Today, you get to try out the second principle behind the Agile Manifesto: welcome change. Just moving to agile itself is a big change, but now that you're agile, you must be prepared not only to expect change but also to deal with it. In a traditional setting, a disruption during development can jeopardize the whole project. But in agile, any user stories that meet the "done" criteria are good to go. Because constantly grooming and reassessing the backlog is part of the agile concept, the team can accommodate and accept disruptions. The only major casualty of a disruption in agile should be the current sprint, but because you aim for short sprints, there are only a couple of weeks' work at stake.

12. Learn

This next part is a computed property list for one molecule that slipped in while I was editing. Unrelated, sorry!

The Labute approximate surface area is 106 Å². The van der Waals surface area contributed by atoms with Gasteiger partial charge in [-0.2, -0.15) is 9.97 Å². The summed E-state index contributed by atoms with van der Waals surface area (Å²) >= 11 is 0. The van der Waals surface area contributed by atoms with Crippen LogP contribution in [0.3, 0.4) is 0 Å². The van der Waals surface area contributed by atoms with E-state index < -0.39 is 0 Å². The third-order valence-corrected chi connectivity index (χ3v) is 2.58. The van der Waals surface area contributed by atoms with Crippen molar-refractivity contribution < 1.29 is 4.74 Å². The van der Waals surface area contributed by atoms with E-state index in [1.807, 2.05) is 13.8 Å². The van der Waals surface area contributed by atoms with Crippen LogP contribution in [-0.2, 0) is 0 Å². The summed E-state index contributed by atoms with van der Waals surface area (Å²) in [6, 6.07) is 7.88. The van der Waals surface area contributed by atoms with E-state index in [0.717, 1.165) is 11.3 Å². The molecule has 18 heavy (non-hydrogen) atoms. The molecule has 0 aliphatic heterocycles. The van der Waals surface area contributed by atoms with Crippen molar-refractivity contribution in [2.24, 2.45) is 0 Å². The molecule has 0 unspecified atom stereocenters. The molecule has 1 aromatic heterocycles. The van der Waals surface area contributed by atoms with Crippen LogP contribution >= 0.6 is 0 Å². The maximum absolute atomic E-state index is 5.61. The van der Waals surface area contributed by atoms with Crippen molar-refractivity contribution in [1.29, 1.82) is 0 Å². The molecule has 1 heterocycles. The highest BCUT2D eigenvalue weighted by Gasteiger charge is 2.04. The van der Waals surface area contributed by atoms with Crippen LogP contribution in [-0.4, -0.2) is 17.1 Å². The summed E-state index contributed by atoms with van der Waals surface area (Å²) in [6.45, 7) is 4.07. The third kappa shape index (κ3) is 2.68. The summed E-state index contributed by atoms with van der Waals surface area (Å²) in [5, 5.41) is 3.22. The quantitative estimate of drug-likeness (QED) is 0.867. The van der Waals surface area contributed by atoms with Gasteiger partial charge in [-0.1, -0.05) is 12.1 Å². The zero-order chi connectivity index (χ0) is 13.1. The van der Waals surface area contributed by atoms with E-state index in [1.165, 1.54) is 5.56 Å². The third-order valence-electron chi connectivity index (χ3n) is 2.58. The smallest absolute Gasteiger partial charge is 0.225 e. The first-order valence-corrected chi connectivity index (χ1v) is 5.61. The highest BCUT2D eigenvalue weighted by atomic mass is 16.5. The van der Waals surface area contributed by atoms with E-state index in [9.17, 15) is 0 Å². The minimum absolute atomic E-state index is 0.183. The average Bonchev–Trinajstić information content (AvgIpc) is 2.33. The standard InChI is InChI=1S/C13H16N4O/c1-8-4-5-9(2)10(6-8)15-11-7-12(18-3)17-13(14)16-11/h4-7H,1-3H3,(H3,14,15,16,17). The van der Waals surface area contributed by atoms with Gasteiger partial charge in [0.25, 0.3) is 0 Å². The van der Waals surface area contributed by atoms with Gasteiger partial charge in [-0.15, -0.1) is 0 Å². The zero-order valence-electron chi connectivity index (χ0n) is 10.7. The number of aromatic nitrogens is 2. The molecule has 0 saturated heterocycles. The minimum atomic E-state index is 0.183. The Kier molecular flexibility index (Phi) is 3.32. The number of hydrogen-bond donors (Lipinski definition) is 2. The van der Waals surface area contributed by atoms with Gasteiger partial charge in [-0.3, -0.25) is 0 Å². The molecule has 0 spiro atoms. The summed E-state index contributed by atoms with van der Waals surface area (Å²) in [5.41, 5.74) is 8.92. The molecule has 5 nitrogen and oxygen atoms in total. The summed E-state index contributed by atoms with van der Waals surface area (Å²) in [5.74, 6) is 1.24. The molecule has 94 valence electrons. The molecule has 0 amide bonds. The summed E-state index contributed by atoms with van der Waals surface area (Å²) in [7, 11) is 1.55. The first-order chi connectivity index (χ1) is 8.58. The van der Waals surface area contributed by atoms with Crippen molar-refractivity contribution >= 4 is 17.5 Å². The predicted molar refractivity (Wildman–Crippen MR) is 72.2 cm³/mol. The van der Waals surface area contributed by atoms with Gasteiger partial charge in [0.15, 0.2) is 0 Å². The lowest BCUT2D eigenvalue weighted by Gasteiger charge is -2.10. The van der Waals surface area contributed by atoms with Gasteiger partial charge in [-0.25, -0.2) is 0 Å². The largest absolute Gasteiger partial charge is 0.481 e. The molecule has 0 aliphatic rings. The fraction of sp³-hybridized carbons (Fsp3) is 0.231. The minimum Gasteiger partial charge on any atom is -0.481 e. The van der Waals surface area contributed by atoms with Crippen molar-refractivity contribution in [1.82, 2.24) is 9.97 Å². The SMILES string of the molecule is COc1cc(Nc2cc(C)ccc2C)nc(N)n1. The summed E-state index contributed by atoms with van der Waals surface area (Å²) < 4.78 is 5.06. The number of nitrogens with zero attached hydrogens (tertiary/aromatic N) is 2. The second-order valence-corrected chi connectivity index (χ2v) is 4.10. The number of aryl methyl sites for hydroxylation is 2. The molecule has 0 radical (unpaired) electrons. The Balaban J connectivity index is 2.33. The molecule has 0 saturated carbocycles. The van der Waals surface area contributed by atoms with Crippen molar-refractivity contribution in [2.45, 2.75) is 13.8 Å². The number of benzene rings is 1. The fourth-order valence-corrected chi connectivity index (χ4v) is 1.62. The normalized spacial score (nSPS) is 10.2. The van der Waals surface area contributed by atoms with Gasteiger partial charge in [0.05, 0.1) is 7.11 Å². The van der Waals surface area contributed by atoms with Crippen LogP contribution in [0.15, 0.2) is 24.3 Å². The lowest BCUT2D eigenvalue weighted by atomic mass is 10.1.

You've always had to keep up with the product you're testing and the technologies you're encountering, as well as the testing itself. But now that you're in an agile organization, you'll need to learn about agile itself, including what is and isn't working for you. Make the changes you need, and keep reassessing whether they're working or if they need to be refined or removed.

New practices and responsibilities

Yesterday, you were a tester in a testing team. Today, you're a member of an agile development team working with other agile teams in your organization. To make that transition, you need to adopt some new practices and responsibilities.

Understanding the tasks above should help you and your team members maximize your contribution to the agile organization. What are your thoughts? Anything you would add to this list?